Companies that follow international financial reporting standards no longer will get a boost or boot in their corporate earnings from pension plan investment gains or losses under a revised accounting standard adopted Thursday by the International Accounting Standards Board, according to an analysis by Mercer.
The revised standard will lead to companies reconsidering whether taking risk in pension plans creates shareholder value, Warren Singer, principal in the global accounting group of Mercer, said in an interview.
It “will prevent companies using pension plan investments as a vehicle to enhance their company’s reported earnings,” according to a Mercer statement about the revised standard.
The IASB amended International Accounting Standard 19 to require companies to recognize gains and losses in their defined benefit plans immediately, instead of amortizing them over an extended period of years in corporate financial statements.
The revised standard, which takes effect Jan. 1, 2013, also requires companies to shift recognition of pension plan gains and losses to other comprehensive income from the income statement. That change will “help separate out the background noise of changes in pension liabilities from the underlying financial performance of the core business,” an IASB statement about the revised standard said.
To improve the disclosure of risk, the IASB revision also requires a pension plan surplus or deficit be shown in the financial statements, which converges with rules under the Financial Accounting Standards Board.
It also requires enhanced disclosure on pension risks, including risks to which companies are exposed by having such plans.
The IASB adopted the revisions to “ensure that investors and other users of financial statements are fully aware of the extent and financial risks associated with” defined benefit plan obligations, which for many companies “represent their largest single financial liability,” the IASB statement said.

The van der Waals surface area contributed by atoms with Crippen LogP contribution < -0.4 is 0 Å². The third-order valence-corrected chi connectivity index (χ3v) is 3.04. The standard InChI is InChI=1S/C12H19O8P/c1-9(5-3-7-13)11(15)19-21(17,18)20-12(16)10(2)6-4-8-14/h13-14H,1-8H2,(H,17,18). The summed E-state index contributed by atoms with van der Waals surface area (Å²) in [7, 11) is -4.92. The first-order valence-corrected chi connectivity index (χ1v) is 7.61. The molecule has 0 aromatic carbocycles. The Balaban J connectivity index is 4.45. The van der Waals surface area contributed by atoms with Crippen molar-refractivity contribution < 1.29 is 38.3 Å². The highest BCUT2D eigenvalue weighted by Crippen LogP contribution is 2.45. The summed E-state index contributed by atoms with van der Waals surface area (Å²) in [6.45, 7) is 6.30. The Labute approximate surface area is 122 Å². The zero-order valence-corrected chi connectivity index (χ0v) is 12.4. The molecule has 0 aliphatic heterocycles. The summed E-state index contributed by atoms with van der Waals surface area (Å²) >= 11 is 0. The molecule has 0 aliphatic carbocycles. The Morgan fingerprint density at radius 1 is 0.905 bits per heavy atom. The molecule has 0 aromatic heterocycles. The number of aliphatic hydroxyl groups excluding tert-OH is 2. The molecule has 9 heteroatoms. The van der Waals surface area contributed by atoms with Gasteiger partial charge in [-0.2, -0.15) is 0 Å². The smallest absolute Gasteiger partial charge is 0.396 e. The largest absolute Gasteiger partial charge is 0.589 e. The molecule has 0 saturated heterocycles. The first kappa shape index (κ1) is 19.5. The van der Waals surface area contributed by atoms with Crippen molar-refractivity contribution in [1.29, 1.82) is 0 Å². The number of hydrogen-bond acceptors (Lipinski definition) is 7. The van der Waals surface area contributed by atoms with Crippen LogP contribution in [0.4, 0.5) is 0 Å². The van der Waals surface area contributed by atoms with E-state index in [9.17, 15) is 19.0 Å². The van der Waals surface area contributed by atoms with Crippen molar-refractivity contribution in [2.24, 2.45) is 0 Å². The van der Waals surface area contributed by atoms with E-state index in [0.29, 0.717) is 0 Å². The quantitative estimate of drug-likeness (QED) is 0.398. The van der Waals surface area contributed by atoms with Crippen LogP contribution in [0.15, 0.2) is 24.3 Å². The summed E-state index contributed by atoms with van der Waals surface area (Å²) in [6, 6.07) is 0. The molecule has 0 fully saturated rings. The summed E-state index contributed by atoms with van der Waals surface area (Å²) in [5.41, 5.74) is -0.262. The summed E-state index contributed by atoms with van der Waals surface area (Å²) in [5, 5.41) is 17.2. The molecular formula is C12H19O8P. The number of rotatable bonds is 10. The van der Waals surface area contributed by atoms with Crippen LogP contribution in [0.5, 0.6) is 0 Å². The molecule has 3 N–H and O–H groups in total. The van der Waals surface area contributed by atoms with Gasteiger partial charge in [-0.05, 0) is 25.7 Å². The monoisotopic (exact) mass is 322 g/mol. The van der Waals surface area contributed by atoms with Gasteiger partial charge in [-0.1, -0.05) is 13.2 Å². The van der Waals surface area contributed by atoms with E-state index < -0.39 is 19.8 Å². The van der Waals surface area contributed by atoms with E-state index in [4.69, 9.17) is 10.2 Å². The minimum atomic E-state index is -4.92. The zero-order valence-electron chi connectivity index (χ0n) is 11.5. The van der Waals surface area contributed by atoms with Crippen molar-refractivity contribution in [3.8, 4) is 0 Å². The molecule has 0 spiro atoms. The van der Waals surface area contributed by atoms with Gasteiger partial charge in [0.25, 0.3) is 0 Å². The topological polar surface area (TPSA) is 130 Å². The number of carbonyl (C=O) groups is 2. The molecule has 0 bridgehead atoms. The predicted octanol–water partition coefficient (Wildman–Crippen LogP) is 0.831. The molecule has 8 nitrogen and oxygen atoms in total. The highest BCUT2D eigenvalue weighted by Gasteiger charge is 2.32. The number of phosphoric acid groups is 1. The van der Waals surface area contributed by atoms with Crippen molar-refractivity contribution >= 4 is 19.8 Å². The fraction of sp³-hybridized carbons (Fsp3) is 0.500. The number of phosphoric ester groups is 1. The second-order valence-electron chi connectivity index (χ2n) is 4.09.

The IASB pension revision has no impact on FASB rules, said Peter Proestakes, FASB assistant director.
FASB has previously indicated that it would examine the IASB pension accounting changes “to consider whether those improvements would be good to include” in U.S. accounting principles, a decision FASB’s board would have to make to add to its accounting projects, Mr. Proestakes said.
Mr. Proestakes said no time frame for a decision has been set.
Both the FASB and the IASB on Thursday issued separate statements to better align the presentation of other comprehensive income.
Under the FASB, companies will have a choice to present either a single statement of comprehensive income that would include components of the income statement and other comprehensive income, or a separate income statement immediately followed by a statement of other comprehensive income, according to the FASB statement. The move eliminates an option for companies to report other comprehensive income in the statement of changes in equity.
Under the IASB, companies will present a statement of comprehensive income that groups together the income statement and other comprehensive income.
In practicality, financial statement users look predominately at the income statement, Mercer’s Mr. Singer said.